Welcome to this, the December/January issue of net.work.
The big question on everyone’s lips, as 2008 comes to a close, is what does 2009 hold in store for us all?
In the context of unprecedented economic turmoil, rather than trying to ‘preach the gospel’ according to Darren, I thought I would highlight the words of Pick 'n Pay founder and chair Raymond Ackerman, who has urged South Africans to 'stop the cynicism' ... during a recent speech at the Cape Times/Safmarine Business Breakfast. It is a speech which resonates with me, and I would urge you to read it - Full summary: http://www.sagoodnews.co.za/your_good_news/raymond_ackermans_speech.html
Ackerman is an optimistic man, and a jaded view of his words might describe them as ‘Pollyannaism’ ...
But Ackerman is nothing if not a realist. He concludes his speech by saying:
“Despite all I have said, none of us can deny that business is experiencing a period of severe stress. Beset by high interest rates and elevated inflation, and buffeted by a formidable financial crisis which has seen the virtual collapse of banking systems and currencies, we are navigating perilous waters.
As a player on this turbulent world stage and as minister Manuel has cautioned us, South Africa cannot hope to be immune to these difficulties. However, I am reminded of the ancient Chinese curse that dooms us to live in interesting times. But my experience over a long lifetime has also persuaded me that such times are also periods of stimulating challenge, of opportunity for the brave, and of optimism for those with the courage to hope, work hard and think strategically.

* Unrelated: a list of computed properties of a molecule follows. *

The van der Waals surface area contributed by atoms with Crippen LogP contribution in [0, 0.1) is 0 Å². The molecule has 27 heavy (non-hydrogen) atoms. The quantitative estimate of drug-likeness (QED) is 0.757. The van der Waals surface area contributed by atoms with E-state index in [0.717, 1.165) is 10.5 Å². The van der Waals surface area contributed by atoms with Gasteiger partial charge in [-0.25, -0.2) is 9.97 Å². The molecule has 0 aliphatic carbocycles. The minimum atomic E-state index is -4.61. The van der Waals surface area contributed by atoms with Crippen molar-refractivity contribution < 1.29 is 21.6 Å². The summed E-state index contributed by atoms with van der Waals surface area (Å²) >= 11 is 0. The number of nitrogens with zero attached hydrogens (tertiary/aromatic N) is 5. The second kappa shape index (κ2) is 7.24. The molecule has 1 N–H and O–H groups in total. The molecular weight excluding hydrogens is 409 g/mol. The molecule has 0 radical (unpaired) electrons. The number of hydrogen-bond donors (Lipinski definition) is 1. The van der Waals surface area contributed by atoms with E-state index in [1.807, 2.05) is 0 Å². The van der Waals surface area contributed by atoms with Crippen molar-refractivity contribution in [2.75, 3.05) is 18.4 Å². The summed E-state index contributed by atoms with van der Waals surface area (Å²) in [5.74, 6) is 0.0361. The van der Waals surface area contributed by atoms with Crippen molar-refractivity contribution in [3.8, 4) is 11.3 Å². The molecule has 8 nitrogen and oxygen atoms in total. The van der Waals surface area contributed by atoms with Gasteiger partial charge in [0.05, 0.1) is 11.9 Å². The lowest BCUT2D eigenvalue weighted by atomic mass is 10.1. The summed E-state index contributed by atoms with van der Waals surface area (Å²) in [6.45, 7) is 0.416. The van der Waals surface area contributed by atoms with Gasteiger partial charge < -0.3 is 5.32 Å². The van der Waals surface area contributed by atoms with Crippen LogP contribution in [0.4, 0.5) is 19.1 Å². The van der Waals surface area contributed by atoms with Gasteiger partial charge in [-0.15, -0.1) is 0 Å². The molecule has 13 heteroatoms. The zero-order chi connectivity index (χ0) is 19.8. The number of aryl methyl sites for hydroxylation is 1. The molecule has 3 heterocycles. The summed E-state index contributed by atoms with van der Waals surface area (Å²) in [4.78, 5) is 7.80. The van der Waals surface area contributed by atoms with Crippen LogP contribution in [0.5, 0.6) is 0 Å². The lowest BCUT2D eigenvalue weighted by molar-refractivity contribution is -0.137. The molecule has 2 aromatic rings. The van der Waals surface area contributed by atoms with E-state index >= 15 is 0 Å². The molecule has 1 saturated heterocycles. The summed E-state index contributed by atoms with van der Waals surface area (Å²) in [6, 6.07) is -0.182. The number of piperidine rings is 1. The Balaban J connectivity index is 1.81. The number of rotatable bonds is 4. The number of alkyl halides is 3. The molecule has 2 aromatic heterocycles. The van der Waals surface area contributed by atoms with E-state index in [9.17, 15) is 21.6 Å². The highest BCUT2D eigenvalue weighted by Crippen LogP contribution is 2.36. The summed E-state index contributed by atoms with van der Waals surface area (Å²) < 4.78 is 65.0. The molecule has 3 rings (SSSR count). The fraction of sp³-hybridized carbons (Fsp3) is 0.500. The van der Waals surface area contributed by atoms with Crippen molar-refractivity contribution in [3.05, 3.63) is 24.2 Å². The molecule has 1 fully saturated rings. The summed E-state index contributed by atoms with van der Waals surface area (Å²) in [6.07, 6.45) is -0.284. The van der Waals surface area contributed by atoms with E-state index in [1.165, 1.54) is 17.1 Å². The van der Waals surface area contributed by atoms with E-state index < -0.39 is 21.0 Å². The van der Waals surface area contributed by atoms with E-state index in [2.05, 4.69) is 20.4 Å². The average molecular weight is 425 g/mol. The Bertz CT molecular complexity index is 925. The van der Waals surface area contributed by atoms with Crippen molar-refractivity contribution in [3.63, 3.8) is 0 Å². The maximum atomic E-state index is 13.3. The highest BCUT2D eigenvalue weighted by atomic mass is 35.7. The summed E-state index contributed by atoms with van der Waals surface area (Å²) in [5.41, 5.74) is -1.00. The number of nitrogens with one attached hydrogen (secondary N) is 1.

As danger and possibility jostle for the upper hand, I therefore have no hesitation in asserting that we are well equipped to weather the storm. Every period of storm is followed by an era of revitalisation and re-invigorated energy in which our ability to rise to the challenges and remake the world is tested. Our country has time and again demonstrated its capacity to respond with innovation and initiative to changing economic, political and social circumstances - and I have no doubt we shall continue to do so.
And always I return to the reassuring equilibrium of perspective - a perspective that tells me that we must maintain that sense of confidence and promise that is altogether different to the restricted, inward-looking siege sentiment of only two decades ago. Our economy has never been better managed. What we often forget in the angst of our growing pains is that we have created a climate in which a whole new generation of upwardly-mobile, ambitious and entrepreneurial South Africans for the first time enjoy access to and participation in the formal economy.
It was the Austrian Holocaust survivor and psychotherapist Viktor Frankl who taught us that one of the principal avenues by which an individual can find meaning is by doing something meaningful or creating something meaningful. In seeking to live out that maxim, I have lived all my life as an optimist and have never yielded before the force of those who argued that the best was impossible. It was for that reason that I never lost my faith that one day South Africa would emerge from the long night of apartheid and regain its status as an envied land of promise. I have no intention of abandoning my confidence now.”
Let us not abandon our confidence now. Have the courage to hope, work hard and think strategically … and this period of stimulating challenge, might just become one of opportunity.